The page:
Your lawblogger recently attended a seminar given by Evan Carroll, the author of “Your Digital Afterlife”, a book speaking to the growing issues that have arisen as our activities on line have continued to branch out and multiply. You may not have considered the nature and volume of your pictures stored on Facebook or your years of email on Gmail, Yahoo or the other internet service providers. What happens to them if something happens to you?
It is years since we could purchase film for cameras which took pictures which we could store in our homes. For the twentieth century, photographs were the way in which we all kept pictorial histories of our families. Since the advent of the smart phone, complete with its own digital camera, printed photographs hardly exist. We generally take our pictures and store them digitally, either in the cloud, on Facebook or other similar services. These family pictures are usually stored on websites which we do not own and are password protected. Anyone who has lost a home as a result of a fire or some other disaster will tell you that the most priceless items of personal property which were lost are the family pictures which simply cannot be replaced. Today, you could replace these pictures by getting copies from the online service where they are stored —but not if the passwords were no longer known. Without the legal ability to recover these passwords and the pictures they protect, you could lose the link to the most cherished memories of your loved one.
Are you aware that these on line custodians of your correspondence, pictures and memories have policies concerning the ability of your next of kin or legal representatives to recover and keep –or delete– these items? The first hurdle to recovering this information is having the password…..which most folks cannot find when a loved one has died. This is especially true since we are learning to use a multiplicity of passwords which we are now schooled to change frequently. In the past, Facebook has required next of kin to get court orders for passwords and the contents of an account. While they are moving towards a procedure to gain access to an account, this has required litigation in the past, an extremely aggravating and painful experience for the families of servicemen and women killed in combat after years of communicating by email, Facebook and other services.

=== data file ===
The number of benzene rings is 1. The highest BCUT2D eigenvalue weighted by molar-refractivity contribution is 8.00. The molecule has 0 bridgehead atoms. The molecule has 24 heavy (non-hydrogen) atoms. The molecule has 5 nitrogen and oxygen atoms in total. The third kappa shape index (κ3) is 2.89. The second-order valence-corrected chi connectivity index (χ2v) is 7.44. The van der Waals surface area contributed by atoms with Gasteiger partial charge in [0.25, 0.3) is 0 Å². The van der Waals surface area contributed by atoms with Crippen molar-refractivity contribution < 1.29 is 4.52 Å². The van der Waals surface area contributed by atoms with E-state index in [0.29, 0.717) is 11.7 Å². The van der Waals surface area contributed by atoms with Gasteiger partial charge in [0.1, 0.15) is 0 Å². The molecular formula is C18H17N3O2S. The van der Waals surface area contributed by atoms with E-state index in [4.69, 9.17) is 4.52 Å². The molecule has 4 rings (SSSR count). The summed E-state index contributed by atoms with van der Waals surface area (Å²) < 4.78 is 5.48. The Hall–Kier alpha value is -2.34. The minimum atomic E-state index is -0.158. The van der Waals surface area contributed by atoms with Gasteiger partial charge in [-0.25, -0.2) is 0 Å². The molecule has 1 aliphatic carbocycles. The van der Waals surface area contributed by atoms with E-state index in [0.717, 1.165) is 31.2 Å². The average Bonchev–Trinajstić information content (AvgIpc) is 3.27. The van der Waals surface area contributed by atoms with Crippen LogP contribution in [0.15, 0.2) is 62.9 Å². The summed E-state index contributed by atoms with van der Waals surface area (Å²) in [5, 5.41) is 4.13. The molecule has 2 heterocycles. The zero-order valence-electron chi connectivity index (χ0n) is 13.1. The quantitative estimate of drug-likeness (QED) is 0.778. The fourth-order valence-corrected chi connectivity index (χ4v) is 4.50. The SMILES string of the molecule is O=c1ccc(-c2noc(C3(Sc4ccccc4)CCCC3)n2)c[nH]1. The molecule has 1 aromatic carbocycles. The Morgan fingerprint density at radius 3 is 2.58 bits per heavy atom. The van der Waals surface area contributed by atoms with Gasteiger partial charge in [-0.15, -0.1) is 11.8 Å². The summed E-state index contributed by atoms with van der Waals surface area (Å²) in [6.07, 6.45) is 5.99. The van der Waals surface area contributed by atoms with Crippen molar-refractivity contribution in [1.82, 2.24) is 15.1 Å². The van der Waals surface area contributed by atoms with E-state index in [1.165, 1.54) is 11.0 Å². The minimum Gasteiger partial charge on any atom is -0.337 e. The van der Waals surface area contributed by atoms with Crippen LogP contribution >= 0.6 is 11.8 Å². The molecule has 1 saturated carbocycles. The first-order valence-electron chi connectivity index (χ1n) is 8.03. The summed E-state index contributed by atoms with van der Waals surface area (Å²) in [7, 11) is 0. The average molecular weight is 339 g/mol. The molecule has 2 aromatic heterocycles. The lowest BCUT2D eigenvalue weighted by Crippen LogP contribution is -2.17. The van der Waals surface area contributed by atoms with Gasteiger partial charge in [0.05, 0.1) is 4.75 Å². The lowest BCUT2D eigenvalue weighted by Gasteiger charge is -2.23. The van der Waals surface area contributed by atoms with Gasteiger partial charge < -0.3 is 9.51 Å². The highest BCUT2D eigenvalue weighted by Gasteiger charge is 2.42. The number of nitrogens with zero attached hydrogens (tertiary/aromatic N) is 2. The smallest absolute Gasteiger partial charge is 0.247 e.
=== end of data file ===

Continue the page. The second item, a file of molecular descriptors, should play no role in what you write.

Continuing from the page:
Many states are in the process of developing a legal process to deal with these issues including drafting uniform legislation. At this time, there is no uniformity in the laws of the various states as to how to treat digital assets. In the meantime, we should keep inventories of our passwords and leave instructions permitting our legal representatives to obtain our digital assets . These are truly uncharted waters and we should be aware of that.